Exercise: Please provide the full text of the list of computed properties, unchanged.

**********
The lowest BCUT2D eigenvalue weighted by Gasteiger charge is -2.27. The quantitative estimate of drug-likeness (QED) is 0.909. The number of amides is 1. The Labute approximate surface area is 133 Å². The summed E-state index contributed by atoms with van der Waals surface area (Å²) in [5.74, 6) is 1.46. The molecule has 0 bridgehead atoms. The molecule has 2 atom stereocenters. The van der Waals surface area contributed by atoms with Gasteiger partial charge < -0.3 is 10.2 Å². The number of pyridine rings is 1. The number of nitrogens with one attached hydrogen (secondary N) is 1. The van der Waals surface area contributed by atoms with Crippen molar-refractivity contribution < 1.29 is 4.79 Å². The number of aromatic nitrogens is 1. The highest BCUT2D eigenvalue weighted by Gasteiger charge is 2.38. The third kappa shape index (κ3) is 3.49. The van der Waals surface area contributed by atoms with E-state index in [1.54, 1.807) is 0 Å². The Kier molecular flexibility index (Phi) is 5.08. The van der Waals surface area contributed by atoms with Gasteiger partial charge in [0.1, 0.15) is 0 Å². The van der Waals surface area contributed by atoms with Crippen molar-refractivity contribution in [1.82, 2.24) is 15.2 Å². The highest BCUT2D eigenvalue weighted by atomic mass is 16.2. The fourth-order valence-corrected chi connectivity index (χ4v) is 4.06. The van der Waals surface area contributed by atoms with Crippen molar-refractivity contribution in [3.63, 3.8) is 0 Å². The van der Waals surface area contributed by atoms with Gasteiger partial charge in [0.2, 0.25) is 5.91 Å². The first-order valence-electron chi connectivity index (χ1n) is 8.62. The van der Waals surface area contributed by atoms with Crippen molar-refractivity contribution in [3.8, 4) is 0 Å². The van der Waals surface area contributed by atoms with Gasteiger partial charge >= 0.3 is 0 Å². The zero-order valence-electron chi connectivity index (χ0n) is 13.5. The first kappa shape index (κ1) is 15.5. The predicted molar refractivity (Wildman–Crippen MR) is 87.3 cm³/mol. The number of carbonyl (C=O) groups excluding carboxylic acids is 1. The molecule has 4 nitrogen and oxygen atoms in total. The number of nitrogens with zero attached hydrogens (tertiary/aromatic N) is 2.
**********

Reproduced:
The lowest BCUT2D eigenvalue weighted by Gasteiger charge is -2.27. The quantitative estimate of drug-likeness (QED) is 0.909. The number of amides is 1. The Labute approximate surface area is 133 Å². The summed E-state index contributed by atoms with van der Waals surface area (Å²) in [5.74, 6) is 1.46. The molecule has 0 bridgehead atoms. The molecule has 2 atom stereocenters. The van der Waals surface area contributed by atoms with Gasteiger partial charge < -0.3 is 10.2 Å². The number of pyridine rings is 1. The number of nitrogens with one attached hydrogen (secondary N) is 1. The van der Waals surface area contributed by atoms with Crippen molar-refractivity contribution < 1.29 is 4.79 Å². The number of aromatic nitrogens is 1. The highest BCUT2D eigenvalue weighted by Gasteiger charge is 2.38. The third kappa shape index (κ3) is 3.49. The van der Waals surface area contributed by atoms with E-state index in [1.54, 1.807) is 0 Å². The Kier molecular flexibility index (Phi) is 5.08. The van der Waals surface area contributed by atoms with Gasteiger partial charge in [0.1, 0.15) is 0 Å². The van der Waals surface area contributed by atoms with Crippen molar-refractivity contribution in [1.82, 2.24) is 15.2 Å². The highest BCUT2D eigenvalue weighted by atomic mass is 16.2. The fourth-order valence-corrected chi connectivity index (χ4v) is 4.06. The van der Waals surface area contributed by atoms with Crippen molar-refractivity contribution in [3.63, 3.8) is 0 Å². The van der Waals surface area contributed by atoms with Gasteiger partial charge in [0.2, 0.25) is 5.91 Å². The first-order valence-electron chi connectivity index (χ1n) is 8.62. The van der Waals surface area contributed by atoms with Crippen molar-refractivity contribution in [3.8, 4) is 0 Å². The van der Waals surface area contributed by atoms with Gasteiger partial charge >= 0.3 is 0 Å². The zero-order valence-electron chi connectivity index (χ0n) is 13.5. The first kappa shape index (κ1) is 15.5. The predicted molar refractivity (Wildman–Crippen MR) is 87.3 cm³/mol. The number of carbonyl (C=O) groups excluding carboxylic acids is 1. The molecule has 4 nitrogen and oxygen atoms in total. The number of nitrogens with zero attached hydrogens (tertiary/aromatic N) is 2.